Cutting-edge digital technologies and store automation have transformed the logistics industry in recent years, making careers in this sector more accessible to people of all backgrounds and abilities.


The latest Saudi recruitment plan for Amazon was launched in March of this year to create opportunities for women.

The American company was founded in 1994, and today it employs 1.6 million people in offices and distribution centers around the world.

However, it is the evolution of social attitudes towards women in the workplace and changes in the legal framework of Middle Eastern societies that have unleashed their pent-up potential.

“Here in the Middle East and North Africa region, the past few years have brought unprecedented transformational changes,” Saran said. “In Saudi Arabia today, women hold leadership positions and exercise the highest levels of power in both business and government.”

Empowering women has been high on the Saudi government’s agenda – with sincere support from the private sector. “By maintaining the momentum of these efforts, we can help accelerate the pace of change even further,” Saran said.

Indeed, while a diverse and inclusive culture is critical to recruiting and retaining women, Saran believes it is equally important to create a clear path for them to advance and reach their full potential.

“Increasing flexibility, mentoring programs and leadership training can all contribute to ensuring female employees feel valued, engaged and motivated to stay on the leadership path,” he said.

“With this goal in mind, it is important to nurture an inclusive, fair and equitable corporate culture that enables Saudi women to successfully grow their careers. It is also essential for organizations to evaluate their boards and leadership teams for diversity.”

In line with the Saudi government’s priorities, Amazon says it has launched its own comprehensive leadership training programs to help ensure gender-balanced talent.

The logistics industry has been transformed by the latest technology and automation. (AFP/file photo)

The company says that starting with hiring and retaining leaders and nurturing leaders, efforts are being made to ensure a diverse and inclusive workplace in which women feel comfortable and empowered to aspire to leadership roles.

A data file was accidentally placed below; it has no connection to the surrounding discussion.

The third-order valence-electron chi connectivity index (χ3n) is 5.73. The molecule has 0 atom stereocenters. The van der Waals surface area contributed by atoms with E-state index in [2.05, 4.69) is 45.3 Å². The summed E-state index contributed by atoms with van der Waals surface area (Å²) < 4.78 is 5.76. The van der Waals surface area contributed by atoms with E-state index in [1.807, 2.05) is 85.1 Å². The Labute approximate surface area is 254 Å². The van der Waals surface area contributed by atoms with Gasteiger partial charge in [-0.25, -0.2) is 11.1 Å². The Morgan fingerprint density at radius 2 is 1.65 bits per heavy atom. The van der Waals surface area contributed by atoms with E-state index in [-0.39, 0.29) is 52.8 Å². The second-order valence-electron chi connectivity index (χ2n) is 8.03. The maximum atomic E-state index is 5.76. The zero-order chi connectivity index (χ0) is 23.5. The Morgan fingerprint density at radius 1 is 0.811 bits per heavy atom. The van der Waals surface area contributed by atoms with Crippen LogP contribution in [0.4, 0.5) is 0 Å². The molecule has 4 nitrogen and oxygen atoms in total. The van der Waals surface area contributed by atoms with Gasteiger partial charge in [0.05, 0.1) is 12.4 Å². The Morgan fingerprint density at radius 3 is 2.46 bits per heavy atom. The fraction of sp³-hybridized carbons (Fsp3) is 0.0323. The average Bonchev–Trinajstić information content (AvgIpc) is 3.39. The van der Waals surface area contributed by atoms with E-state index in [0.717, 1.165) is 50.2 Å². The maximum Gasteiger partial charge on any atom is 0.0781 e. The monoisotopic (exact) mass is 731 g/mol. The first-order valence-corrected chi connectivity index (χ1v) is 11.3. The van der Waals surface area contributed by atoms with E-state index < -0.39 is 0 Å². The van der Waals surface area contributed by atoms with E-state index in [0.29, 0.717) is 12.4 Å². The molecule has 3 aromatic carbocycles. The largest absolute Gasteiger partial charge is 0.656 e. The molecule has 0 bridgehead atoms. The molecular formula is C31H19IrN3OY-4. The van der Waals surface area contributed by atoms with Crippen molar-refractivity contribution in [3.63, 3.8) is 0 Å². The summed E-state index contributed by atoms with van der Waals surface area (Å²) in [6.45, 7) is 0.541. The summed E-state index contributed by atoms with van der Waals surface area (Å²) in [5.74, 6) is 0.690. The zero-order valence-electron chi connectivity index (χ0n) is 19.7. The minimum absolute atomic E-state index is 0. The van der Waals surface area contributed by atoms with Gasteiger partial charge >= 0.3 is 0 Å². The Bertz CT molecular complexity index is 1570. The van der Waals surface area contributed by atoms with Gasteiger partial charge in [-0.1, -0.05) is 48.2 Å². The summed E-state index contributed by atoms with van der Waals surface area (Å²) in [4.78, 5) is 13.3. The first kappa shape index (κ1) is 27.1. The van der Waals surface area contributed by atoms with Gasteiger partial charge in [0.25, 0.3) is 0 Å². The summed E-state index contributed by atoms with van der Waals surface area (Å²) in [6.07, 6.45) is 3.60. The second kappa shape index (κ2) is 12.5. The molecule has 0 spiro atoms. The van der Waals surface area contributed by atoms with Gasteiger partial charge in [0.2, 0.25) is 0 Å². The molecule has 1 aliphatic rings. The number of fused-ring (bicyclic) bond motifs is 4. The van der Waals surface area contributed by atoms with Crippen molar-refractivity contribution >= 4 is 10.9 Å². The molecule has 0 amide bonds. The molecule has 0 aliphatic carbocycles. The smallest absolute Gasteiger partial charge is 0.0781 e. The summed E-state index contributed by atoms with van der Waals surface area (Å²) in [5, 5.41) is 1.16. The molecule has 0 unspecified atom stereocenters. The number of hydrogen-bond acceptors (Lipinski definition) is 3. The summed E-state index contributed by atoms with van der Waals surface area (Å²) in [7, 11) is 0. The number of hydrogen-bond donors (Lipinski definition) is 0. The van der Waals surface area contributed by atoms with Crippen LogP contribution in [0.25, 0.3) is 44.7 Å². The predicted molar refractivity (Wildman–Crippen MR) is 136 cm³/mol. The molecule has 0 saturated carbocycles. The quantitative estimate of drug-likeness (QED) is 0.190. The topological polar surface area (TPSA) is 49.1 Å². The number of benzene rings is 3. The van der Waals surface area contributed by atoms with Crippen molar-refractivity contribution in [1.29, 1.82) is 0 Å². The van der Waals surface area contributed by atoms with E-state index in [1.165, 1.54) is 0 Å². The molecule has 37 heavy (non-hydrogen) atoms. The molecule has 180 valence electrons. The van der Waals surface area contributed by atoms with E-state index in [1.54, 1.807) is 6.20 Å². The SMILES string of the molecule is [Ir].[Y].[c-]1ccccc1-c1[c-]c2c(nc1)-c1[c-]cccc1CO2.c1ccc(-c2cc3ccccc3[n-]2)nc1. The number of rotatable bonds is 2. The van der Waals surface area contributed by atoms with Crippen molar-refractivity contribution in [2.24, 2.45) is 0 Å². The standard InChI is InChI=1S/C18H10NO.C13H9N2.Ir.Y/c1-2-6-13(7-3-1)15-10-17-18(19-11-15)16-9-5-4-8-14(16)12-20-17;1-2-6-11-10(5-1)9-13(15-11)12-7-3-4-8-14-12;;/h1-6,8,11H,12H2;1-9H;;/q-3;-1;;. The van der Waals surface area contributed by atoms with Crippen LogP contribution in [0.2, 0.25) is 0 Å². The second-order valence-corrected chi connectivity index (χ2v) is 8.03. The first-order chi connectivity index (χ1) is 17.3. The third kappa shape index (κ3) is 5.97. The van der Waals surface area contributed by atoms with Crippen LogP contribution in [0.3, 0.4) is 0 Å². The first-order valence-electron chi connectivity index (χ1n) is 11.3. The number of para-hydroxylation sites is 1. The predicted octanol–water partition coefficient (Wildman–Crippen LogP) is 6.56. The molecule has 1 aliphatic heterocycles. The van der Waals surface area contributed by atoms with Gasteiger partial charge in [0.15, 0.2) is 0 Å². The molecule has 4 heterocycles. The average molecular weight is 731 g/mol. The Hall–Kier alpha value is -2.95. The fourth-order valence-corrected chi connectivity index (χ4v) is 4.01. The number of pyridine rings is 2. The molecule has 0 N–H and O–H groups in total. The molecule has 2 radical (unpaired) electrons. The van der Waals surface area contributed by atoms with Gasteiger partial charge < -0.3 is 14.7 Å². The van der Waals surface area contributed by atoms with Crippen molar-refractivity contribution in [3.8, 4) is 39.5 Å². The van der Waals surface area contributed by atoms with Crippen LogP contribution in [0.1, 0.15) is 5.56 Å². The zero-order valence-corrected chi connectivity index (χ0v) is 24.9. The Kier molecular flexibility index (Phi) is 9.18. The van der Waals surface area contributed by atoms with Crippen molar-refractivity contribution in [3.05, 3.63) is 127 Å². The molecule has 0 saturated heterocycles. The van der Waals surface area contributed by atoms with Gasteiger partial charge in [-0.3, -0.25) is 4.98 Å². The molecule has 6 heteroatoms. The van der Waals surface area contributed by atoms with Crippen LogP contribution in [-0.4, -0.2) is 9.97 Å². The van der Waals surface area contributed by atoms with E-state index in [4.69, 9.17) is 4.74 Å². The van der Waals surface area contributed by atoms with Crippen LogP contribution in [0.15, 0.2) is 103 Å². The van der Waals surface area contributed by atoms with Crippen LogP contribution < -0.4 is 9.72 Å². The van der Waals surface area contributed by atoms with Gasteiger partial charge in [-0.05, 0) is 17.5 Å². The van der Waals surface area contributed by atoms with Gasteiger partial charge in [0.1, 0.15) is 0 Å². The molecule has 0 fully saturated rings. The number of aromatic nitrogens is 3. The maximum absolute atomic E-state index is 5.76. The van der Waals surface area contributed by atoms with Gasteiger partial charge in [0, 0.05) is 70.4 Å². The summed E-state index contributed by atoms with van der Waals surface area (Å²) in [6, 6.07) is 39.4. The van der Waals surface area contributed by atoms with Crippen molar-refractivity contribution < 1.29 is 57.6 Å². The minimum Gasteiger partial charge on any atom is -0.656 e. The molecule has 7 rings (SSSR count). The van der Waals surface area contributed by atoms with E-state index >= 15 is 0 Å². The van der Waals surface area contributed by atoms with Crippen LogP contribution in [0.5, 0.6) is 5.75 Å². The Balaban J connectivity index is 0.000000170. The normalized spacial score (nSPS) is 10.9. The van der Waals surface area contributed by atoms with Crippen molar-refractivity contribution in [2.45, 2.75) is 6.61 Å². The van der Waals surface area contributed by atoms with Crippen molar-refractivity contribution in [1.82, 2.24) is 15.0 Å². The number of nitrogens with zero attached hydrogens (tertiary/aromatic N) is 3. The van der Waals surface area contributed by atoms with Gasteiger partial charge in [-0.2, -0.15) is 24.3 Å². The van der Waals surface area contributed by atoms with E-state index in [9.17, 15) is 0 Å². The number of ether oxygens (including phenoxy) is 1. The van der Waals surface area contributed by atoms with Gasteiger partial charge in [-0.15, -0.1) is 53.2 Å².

“Seeing women succeed as leaders provides inspiration and powerful motivation for other female employees,” Saran said. “These women, in turn, serve as role models and mentors for nurturing future female leaders within organizations.”

Amazon is not alone. Many other private sector entities are prioritizing the promotion of women to leadership roles.

“What Amazon is doing is great and I expect that we will see similar initiatives coming from the private sector this year, to support the journey of Saudi national transformation,” Mona Al-Thaqafi, regional director of Serco Middle East in Saudi Arabia, told Arab News.

“As leaders in this country, it is up to us to be the change. We cannot sit back and hope that gender equality will happen. We need to be the driving force behind it.”

Like Amazon, Serco’s focus on diversity in its talent acquisition and skills improvement processes has boosted female representation among its executive team to 50%. Additionally, women represent about 30 percent of the extended leadership team.

“In 2020, we did not have female representation in senior executive roles and we decided to change this narrative,” Al-Thaqafi said.

Prashant Saran, COO, Amazon Middle East and North Africa. (supplied)

These incentives appear to be working. A recent survey by Gartner, a US technology research and consulting firm, revealed that 2021 saw the highest percentage of women in the global supply chain workforce over the past five years.

These upward trends point to a bright future for both the Saudi e-commerce logistics industry and the working life of Saudi women.

“Amazon’s ambition to be a great place to work has reinforced our determination to create the best possible work environments for women,” Saran said.

“Our commitment to diversity, equality and inclusion resonates throughout the organization and we will continue to look for new ways to empower our female employees in Saudi Arabia and around the world.”

For Alenezi, the new recruit at Amazon, anything seems possible.

“We are grateful for this opportunity to break down barriers for Saudi women, which represents an important step towards gender equality in the industry,” she said.

“The pace of change has been fantastic, and it’s so inspiring to be a part of it all.”